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The Ghost Ship Mary Celeste


The Mary Celeste was a 103-foot, 282-ton brigantine. Originally built as the Amazon in Spencer's Island, Nova Scotia in 1861, the ship seemingly had bad luck and, due to numerous negative occurrences, had changed hands several times. It became the Mary Celeste in 1869.

On November 7, 1872, under the command of Captain Benjamin Briggs, the ship picked up a cargo of American alcohol (for fortifying wine) shipped by Meissner Ackermann & Coin in New York City and set sail for Genoa, Italy. In addition to the crew of seven, it carried two passengers: the Captain's wife, Sarah E. Briggs (née Cobb), and daughter, Sophia Matilda.

On December 4, 1872 (some reports give December 5, due to a lack of standard time zones in the 1800s), the Mary Celeste was sighted by the Dei Gratia, captained by a Captain Morehouse, who knew Captain Briggs. The Dei Gratia had left New York harbor only seven days after the Mary Celeste. Dei Gratia's crew observed her for two hours and concluded that she was drifting, though she was flying no distress signals. Oliver Deveau, the Chief Mate of the Dei Gratia, led a party in a small boat to board the Mary Celeste. He reported finding only one pump working, with a lot of water between decks and three and one-half feet of water in the hold. He reported that "the whole ship was a thoroughly wet mess". The ship seemed otherwise to be in good condition, but no one was aboard.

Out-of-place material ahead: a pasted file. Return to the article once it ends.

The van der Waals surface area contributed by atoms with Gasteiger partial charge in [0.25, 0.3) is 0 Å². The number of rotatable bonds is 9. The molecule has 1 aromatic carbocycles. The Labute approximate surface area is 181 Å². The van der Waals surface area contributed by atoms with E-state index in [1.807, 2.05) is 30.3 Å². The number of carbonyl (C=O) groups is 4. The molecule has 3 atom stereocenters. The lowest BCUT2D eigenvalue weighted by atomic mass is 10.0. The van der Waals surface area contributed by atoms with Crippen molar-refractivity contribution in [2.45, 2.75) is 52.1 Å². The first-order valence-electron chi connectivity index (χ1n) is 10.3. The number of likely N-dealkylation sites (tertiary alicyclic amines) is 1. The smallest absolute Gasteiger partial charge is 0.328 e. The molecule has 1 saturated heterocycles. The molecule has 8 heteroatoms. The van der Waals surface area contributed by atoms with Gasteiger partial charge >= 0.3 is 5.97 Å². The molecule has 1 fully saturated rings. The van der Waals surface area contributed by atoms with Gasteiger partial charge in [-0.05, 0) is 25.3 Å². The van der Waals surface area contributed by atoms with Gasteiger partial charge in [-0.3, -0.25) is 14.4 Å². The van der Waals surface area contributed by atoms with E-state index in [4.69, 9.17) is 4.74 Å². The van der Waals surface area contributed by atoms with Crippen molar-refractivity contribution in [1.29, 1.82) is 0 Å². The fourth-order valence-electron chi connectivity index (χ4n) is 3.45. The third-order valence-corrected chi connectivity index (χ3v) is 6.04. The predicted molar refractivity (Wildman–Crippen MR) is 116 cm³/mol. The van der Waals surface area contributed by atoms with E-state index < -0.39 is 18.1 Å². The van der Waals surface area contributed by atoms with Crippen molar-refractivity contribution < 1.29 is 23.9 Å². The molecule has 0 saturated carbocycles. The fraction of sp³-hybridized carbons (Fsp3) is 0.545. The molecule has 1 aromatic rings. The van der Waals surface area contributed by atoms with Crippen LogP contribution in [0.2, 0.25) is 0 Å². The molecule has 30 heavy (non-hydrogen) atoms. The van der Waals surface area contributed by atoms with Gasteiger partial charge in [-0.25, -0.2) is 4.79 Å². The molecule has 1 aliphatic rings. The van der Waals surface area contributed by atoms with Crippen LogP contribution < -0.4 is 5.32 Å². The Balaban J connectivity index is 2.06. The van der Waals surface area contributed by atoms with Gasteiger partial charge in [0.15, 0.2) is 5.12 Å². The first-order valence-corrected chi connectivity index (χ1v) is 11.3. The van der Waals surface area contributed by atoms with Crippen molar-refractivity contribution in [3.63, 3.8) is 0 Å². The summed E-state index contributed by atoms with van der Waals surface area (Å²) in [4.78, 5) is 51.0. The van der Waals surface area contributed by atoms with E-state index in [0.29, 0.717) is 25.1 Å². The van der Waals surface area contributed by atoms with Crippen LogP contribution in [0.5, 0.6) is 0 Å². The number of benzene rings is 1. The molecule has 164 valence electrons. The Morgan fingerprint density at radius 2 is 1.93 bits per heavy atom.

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posted: 2/28/2006

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